As Hong Kong is gripped in chaos and violence, there is something interesting about the ‘strongly condemn’ statements that Hong Kong SAR Chief Executive Carrie Lam Cheng Yuet-ngor puts out at her rare press conferences. Completely in line with the rules prevalent on the Mainland, the first thing she condemns is always the harm done to national symbols of the People’s Republic. A stained national crest or flags thrown into the harbour get precedence over the violence and disorder that has parents dragging their tear-gassed children into lifts to escape the mayhem around their own homes. Much has been written in the recent weeks about the causes of Hongkongers’ disaffection with Beijing and their local government. However, besides the economic and political fundamentals that are not going away, one more problem prevents the people from getting closer to a resolution: total alienation from their leaders.
Every time they turn on their television, the average Hong Kong citizen is faced with the surreal alternative world inhabited by the local elite. There is a strong disconnect between what people see on their streets and the statements coming from officials, pro-Beijing politicians, mainstream celebrities, and the pro-Beijing press. The Chinese Communist Party’s attempts to bring the elite in line with its ideological orthodoxy is creating radical alienation. This is something that happens everywhere the Party aims to expand its control, but the extreme situation makes Hong Kong a good example of the difficulty of totalitarian soft power without totalitarian hard power.
As Václav Havel has pointed out, when a classically totalitarian country changes into a post-totalitarian system, the all-powerful dictator is replaced with that of a self-contained structure of lies: the ‘ideology’. No longer do the commands and wishes of the Dear Leader run the state and fight off challengers. Instead, the self-replicating system of lies maintains power for the Party. Statements such as ‘serving the proletariat’—which formerly had at least some substance—have by now become signalling devices that indicate submission to the Party. The Leninist vocabulary that people have to internalise serves only to prolong its hold over power.
In the uttering of Hong Kong’s elite, the words ‘One Country Two Systems’ and ‘rule of law’ have become unrelated to their original substance; now they make the leaders complicit in the lie. They are shibboleths that signal the person who utters them submits to the system. In return for surrendering their credibility to a logic that only works within the system, they get to partake in its benefits.
But since in Leninism the power of the Party trumps everything else, you cannot burst the bubble of its self-contained logic of lies. A post-totalitarian state has to ‘falsify’ everything: all actors have to live within its lies that reproduce its power at all levels of society. People who, as Havel put it, ‘live within their truth’ are dangerous, because they bring in a logic that the Party cannot control. The plot of reality has its own, uncontrollable direction that has no sympathy for the Party’s supposed infallible and sacrosanct power. It has to be kept at bay.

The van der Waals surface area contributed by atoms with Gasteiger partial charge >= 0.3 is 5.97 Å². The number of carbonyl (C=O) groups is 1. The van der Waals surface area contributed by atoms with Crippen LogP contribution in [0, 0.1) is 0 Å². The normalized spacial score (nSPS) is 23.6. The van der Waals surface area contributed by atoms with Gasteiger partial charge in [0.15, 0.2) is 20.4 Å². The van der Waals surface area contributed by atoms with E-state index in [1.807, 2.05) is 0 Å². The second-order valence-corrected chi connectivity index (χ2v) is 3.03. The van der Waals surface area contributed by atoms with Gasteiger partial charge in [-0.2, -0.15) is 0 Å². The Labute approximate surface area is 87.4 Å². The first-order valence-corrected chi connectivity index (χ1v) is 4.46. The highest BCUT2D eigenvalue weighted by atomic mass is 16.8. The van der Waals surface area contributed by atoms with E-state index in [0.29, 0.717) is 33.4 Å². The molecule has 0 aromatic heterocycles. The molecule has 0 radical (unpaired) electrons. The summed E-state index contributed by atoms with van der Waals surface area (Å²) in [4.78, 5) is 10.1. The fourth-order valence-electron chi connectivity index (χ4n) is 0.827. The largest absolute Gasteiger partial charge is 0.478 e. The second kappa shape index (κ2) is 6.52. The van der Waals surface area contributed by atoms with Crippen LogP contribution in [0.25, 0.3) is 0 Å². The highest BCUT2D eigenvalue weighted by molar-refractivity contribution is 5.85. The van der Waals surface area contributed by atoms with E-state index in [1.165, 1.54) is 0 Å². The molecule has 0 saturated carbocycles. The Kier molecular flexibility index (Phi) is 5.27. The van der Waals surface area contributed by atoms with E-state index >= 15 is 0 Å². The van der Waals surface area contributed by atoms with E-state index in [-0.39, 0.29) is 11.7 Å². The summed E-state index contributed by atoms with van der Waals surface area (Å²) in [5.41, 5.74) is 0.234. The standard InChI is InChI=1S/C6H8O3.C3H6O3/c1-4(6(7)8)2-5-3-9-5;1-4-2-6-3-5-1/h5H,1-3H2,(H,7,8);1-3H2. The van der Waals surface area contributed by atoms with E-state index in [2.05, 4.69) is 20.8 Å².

Under direct rule, the Party can to impose a truth under the threat of violence and using its monopoly on media and education. However, outside its direct rule, it cannot use hard power to deal with people living their own truths. This is a problem, because its system depends on forcing compliance with the CCP’s own reality. As a good Leninist party, it uses the United Front to co-opt groups outside the Party. What the United Front does is take over or found groups and force them into the party reality. That is how you get groups for Chinese overseas in New Zealand waxing lyrically about Xi Jinping’s great diplomatic acumen and the wonderful benefits of the Belt and Road Initiative. It does not matter how far divorced from the daily life of the average Chinese-Newzealander such party-speak is. This is how the organisation reproduces the Party’s power, which then allows the Party to use similar newspeak to instruct them to undertake certain actions.
However, this takes the Party’s agents out of the target population’s truth. In the case of such overseas Chinese business groups they can ameliorate that by having all businesspeople repeat the lies, but they still only capture the elite. Merchants have hard financial interests in playing along. Normal people can only be reached with soft power. But it is hard to build soft power on lies. If you are dealing with large populations, that leads to problems. More recent migrants might still be plugged into the alternative universe on WeChat or Weibo, but in the other cases, it leads to alienation. You have effectively walled off the co-opted elite from the people and their daily reality.
Karl Marx coined the term alienation to point out how far factory work controlled by capitalists removed the worker from what had meaning to themselves. They became tools whose inner consciousness was no longer required. Under the planned economies of the Soviet Union and Maoist China, this alienation was taken to an extreme when the state—now in total control of all productive factors—determined the everyday lives of its workers with absurd detail. Party secretaries even had to sign off on marriage partners. Your entire life had become a tool for the glory of the socialist economy. A similar situation is the case with the post-totalitarian system: you do not live according to your own convictions, but according to the lies the system tells you to make your own.